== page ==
Oh Model. Why won’t you work.


So…my models aren’t working out the way that I want them to.  I proposed a statistical mediation model and my X isn’t even preducting my Y, much less being related through an M between the two of them.

 I know this doesn’t mean I won’t graduate (lol) but I am a bit bummed because it’ll be harder to get any publishable articles out of this.  I also need to explore some alternate stuff.  I started exploring the relationship between the M and the Y and there’s none of that, either.  I still haven’t looked at a fourth variable I’m interested in – there may be some stuff there, and I plan to explore it a little tomorrow morning and Friday – but jeez, it’s a bit depressing.

I’m also sick now, so of course I didn’t feel like doing anything today besides listlessly clicking through websites and shit.





Question 1: Can I still graduate if I don’t have significant results?!

Question 2: WTF is this nonsense?  I have a statistical program that can do what I need to do but it’s brand new to me, and so I wanted to cross-check my work with a program I already know how to use (and for which my advisor provided syntax).  When I go to try to run it I realize that I need an advanced models add-on.  The add-on is $600!  On a program that by itself costs $200 for the student version and close to $1000 for the corporate/university version.

The geekery surrounding Stata continues.


Today I’m teaching myself to use Stata 13 SEM commands.  Generally in Stata I use the command syntax, because it’s faster and easier and I understand it.  They’re also very very simple (compared to SAS’s wtf command lines, which don’t make sense to me).

I started out learning how to do a simple mediation with the sem command and then a multilevel mediation with the gsem command.  Easy!

But Stata also has a graphical SEM builder.  Their documentation is SO handy, it tells you how to use it step by step.  Not only did I get the same results, but I also get a nifty diagram with the coefficients on it:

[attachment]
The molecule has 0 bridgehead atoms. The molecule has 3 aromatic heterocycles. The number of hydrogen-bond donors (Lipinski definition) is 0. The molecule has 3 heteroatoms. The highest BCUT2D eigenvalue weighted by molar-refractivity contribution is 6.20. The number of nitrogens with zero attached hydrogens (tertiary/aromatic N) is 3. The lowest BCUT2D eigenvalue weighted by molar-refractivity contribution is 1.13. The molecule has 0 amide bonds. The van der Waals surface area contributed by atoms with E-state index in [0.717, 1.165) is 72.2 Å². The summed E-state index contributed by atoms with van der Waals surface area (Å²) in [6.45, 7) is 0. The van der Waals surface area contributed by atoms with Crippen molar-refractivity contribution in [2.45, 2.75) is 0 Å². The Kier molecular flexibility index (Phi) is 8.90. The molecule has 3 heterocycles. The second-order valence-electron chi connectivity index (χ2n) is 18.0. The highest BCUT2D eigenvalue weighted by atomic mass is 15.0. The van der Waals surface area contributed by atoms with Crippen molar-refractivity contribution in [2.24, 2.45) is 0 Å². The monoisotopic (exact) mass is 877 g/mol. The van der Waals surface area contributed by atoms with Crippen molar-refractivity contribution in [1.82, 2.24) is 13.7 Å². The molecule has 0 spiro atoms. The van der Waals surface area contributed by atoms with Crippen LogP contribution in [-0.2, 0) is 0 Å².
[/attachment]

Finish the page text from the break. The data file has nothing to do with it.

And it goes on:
Which is fucking amazing.  I wonder if I can get it to flag my significant paths?  All of the paths in this diagram are significant, so maybe they just don’t show nonsignificant ones.

(This isn’t my dissertation data, btw; Stata has freely available datasets on their website that you can use to learn the techniques.  The best thing is that Stata can automatically download these datasets, so you don’t have to poke around looking for them.  You just type “use [url here]” and it GETS it for you.)

As for the lesson in this, I realized today that what takes a dissertation so fucking long isn’t the actual process of data analysis and writing.  That part is relatively easy.  It’s the learning.  I’m going to write a full post on this later, but the dissertation process is simply an alternative way of learning something – different from taking a class, kind of akin to taking comprehensive exams.  It’s struggling through the shit you don’t know that takes the longest amount of time.)

Grrr (recoding and cleaning)


For those of you who may be humanities scholars and/or don’t deal with datasets often, “data cleaning” is really just the weird misnomer quant scientists use for prepping the data.  Sometimes we have data that needs to be coded into groups, so we use statistical software to do that; sometimes we need to clean up the way the data is already coded, which was what my problem was today.  Data cleaning is the most tedious and usually the longest process when preparing to analyze data; I’d wager that as far as analyses go, quant grad students spend about 2/3 of their analysis time cleaning data and about 1/3 doing actual analyses.  (Of course, this varies depending on how complex your data is.

One of the things I hate is when I sit down to do some data work after I thought I cleaned my data and realize that there’s still a lot of cleaning and recoding to do.  It’s inevitable, of course; you always find that there’s something wrong or something you forgot to do once you begin to actually manipulate the data.  My goal today was just to explore my main variables, look at distributions and bivariate relationships (relationships between two variables, like race and age or race and scores on some measure) before moving on to constructing my model.  Of course, I found issues before I could do that.

First, I hate when scales are scored in nonsensical ways.  Let’s say that I have a score called “Skill at Underwater Basketweaving.”  I want higher scores on that scale to reflect more skill in underwater basketweaving.  I don’t want higher scores to be LESS skill, because that’s confusing.  Unfortunately I found out that three of my scales were scored that way (WTF?  In my defense, I did not score them myself).  I found out when I went to run bivariate correlations and found weird negative correlations I didn’t expect.  I don’t know if they were intended to be that way or if they were entered wrong in the survey, but I reverse scored them so that higher scores meant higher amounts of the thing the score measures.